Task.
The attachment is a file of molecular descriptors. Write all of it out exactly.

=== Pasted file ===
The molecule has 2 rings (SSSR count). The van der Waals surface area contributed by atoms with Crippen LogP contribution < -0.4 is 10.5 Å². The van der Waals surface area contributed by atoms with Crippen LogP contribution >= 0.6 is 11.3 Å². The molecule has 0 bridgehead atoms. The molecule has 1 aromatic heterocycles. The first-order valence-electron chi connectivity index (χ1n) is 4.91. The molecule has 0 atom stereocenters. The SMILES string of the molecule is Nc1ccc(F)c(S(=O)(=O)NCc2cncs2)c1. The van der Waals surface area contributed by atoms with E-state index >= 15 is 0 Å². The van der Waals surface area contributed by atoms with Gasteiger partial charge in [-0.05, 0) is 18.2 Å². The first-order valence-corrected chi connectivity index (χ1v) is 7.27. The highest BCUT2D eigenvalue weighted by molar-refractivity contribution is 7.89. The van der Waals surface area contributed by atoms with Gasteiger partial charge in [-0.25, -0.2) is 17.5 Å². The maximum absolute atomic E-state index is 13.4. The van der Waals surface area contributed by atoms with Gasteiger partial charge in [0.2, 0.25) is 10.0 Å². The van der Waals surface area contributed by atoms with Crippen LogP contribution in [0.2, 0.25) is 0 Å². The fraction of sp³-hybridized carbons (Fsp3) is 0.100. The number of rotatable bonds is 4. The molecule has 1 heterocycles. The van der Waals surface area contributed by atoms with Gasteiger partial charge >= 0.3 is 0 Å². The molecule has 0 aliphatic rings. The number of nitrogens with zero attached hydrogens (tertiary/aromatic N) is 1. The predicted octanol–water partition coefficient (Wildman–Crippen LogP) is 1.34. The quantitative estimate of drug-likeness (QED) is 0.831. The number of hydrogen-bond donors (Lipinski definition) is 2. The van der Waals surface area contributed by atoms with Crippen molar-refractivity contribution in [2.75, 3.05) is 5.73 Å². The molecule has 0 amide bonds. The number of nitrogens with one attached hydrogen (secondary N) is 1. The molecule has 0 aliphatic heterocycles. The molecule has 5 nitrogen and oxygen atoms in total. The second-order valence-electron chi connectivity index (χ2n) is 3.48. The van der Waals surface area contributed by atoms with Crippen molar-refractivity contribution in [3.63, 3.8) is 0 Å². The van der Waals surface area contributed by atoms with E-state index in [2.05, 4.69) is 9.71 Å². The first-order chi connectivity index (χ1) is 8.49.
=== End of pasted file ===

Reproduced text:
The molecule has 2 rings (SSSR count). The van der Waals surface area contributed by atoms with Crippen LogP contribution < -0.4 is 10.5 Å². The van der Waals surface area contributed by atoms with Crippen LogP contribution >= 0.6 is 11.3 Å². The molecule has 0 bridgehead atoms. The molecule has 1 aromatic heterocycles. The first-order valence-electron chi connectivity index (χ1n) is 4.91. The molecule has 0 atom stereocenters. The SMILES string of the molecule is Nc1ccc(F)c(S(=O)(=O)NCc2cncs2)c1. The van der Waals surface area contributed by atoms with E-state index >= 15 is 0 Å². The van der Waals surface area contributed by atoms with Gasteiger partial charge in [-0.05, 0) is 18.2 Å². The first-order valence-corrected chi connectivity index (χ1v) is 7.27. The highest BCUT2D eigenvalue weighted by molar-refractivity contribution is 7.89. The van der Waals surface area contributed by atoms with Gasteiger partial charge in [-0.25, -0.2) is 17.5 Å². The maximum absolute atomic E-state index is 13.4. The van der Waals surface area contributed by atoms with Gasteiger partial charge in [0.2, 0.25) is 10.0 Å². The van der Waals surface area contributed by atoms with Crippen LogP contribution in [0.2, 0.25) is 0 Å². The fraction of sp³-hybridized carbons (Fsp3) is 0.100. The number of rotatable bonds is 4. The molecule has 1 heterocycles. The van der Waals surface area contributed by atoms with Gasteiger partial charge >= 0.3 is 0 Å². The molecule has 0 aliphatic rings. The number of nitrogens with zero attached hydrogens (tertiary/aromatic N) is 1. The predicted octanol–water partition coefficient (Wildman–Crippen LogP) is 1.34. The quantitative estimate of drug-likeness (QED) is 0.831. The number of hydrogen-bond donors (Lipinski definition) is 2. The van der Waals surface area contributed by atoms with Crippen molar-refractivity contribution in [2.75, 3.05) is 5.73 Å². The molecule has 0 amide bonds. The number of nitrogens with one attached hydrogen (secondary N) is 1. The molecule has 0 aliphatic heterocycles. The molecule has 5 nitrogen and oxygen atoms in total. The second-order valence-electron chi connectivity index (χ2n) is 3.48. The van der Waals surface area contributed by atoms with Crippen molar-refractivity contribution in [3.63, 3.8) is 0 Å². The van der Waals surface area contributed by atoms with E-state index in [2.05, 4.69) is 9.71 Å². The first-order chi connectivity index (χ1) is 8.49.